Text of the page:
Initially, SmartWare categorises the different file types on the drive where the original files reside, which could be a lengthy process, depending on the size of the PC. Users then choose to back up all the different file types or specific files, folders, or categories.

As a DLNA 1.5 and UPnP certified media server, the My Book Live Duo can stream music, photos and movies to DLNA-certified multimedia devices, including the WD TV Live network media player, Blu-ray players, Xbox 360s, PlayStation 3s and connected or smart TVs. Pretty nifty.

It’s also an iTunes server.

Besides the DLNA stuff, if the owner is a PC user, they will see the My Book Live Duo as just another external system on the network, which means users can access it using Windows Explorer and click on media files, drag them to a Media Player, or drag and drop from a PC to the unit and vice versa – all pretty speedily though the Gigabit Ethernet network.

While pretty basic, WD2go and WD Photos have evolved a little since I first played with them a year ago. These apps sit on an iPhone, iPod touch, iPad, Android tablet or Android smartphone. To access, users need an activation code provided within the console. Once the WD2go software installs on a mobile device, it will ask for this code. Enter it and – bam – there’re the remote media and files.

Users can also access everything via the Internet from anywhere in the world, using the WD2go site. Once logged in here, WD2go mounts the My Book Live Duo device to a computer like a local drive, and remote folders are available on any Mac or PC with Internet access.

There’s also public cloud access, as WD2go allows users to upload and download files to Dropbox and SkyDrive accounts.

With WD Photos, users can take photos on a mobile device and send them to their My Book Live Duo – again, no matter where they are.

Uploading photographs from my iPad’s Camera Roll was a snap, if a little slow. Users can use their iPad as a remote photo album, viewing the images on the My Book unit.

For Windows 8 users, WD also launched a new app late last year.

When it is RAID 1 enabled, the My Book Live Duo goes into data protection or mirrored mode. Simply put, it’s split into two – one half being used to store data, and the second half to store an exact replica of that data. The theory here is that if one drive fails, the data is protected because it is duplicated on the other drive.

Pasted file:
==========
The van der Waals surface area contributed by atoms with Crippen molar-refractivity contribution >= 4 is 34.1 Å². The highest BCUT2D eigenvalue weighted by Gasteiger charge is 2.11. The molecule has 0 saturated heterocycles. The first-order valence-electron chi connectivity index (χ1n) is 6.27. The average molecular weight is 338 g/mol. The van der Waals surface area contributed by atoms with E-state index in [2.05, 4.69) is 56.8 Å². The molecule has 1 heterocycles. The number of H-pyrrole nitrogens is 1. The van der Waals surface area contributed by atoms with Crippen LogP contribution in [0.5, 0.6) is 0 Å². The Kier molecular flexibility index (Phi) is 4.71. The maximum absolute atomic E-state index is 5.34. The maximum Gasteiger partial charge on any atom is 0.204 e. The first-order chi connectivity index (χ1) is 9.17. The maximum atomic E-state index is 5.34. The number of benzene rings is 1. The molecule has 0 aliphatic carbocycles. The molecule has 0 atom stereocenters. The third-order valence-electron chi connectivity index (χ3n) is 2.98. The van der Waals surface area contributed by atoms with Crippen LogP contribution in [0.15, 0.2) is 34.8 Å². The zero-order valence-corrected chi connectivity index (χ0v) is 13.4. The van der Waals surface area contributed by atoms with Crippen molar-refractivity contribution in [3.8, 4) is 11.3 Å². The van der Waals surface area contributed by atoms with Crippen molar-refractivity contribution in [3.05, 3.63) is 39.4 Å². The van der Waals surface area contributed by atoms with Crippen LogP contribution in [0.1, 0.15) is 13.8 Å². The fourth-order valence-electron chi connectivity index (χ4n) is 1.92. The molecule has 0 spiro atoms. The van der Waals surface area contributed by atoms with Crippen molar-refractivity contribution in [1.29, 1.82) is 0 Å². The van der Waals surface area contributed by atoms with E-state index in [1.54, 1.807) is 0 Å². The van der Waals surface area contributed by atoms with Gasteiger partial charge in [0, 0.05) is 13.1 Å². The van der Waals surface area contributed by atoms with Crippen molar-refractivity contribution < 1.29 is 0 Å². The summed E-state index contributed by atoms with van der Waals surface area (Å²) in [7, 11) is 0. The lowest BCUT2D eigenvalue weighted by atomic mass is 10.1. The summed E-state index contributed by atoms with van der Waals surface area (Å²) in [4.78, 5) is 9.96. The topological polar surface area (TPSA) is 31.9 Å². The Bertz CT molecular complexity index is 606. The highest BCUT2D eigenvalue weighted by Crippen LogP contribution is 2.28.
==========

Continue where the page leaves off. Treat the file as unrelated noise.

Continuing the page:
Clearly, if users have got the 4Tb configuration, this means they’ll only have 2Tb, since the other 2Tb will be used to store the copy.

Fortunately, if 2Tb is not enough, users can always add an extra drive – or drives, using a powered USB hub – through the USB port on the unit. I found this a little fiddly; ironically, plugging in another WD external drive kept hanging the console. A Samsung external drive caused no problems at all.

Interestingly, this port is only USB 2.0 – one would think the far faster USB 3.0 would have been more appropriate for this level of use. Then again, it could be that even the very fast Gigabit Ethernet isn’t up the demands of USB 3.0, so that could all just be academic.

However, if using the My Book Live Duo’s backup functionality – which allows users to copy data to an attached hard drive – USB 3.0 may just be a better option.

And if RAID 1 is something users don’t want to play with, they can set the unit up to its maximum capacity or “spanning”, which combines all the drives in a system into one big volume so that they act like one giant drive.

Finally, if up to the task, the My Book Live Duo is user serviceable, which means that if users are brave enough, they can replace the hard drives in the enclosure. By now, readers have probably gathered that there’s quite a bit going on here for a unit theoretically designed to just sit unobtrusively in the background, doing its job.

As mentioned, set-up is quick and easy, and the My Book Live Duo quietly does what it is supposed to do.

Once users get used to the console – which sometimes took quite a while to open – it’s a friendly and robust consumer-oriented piece of technology.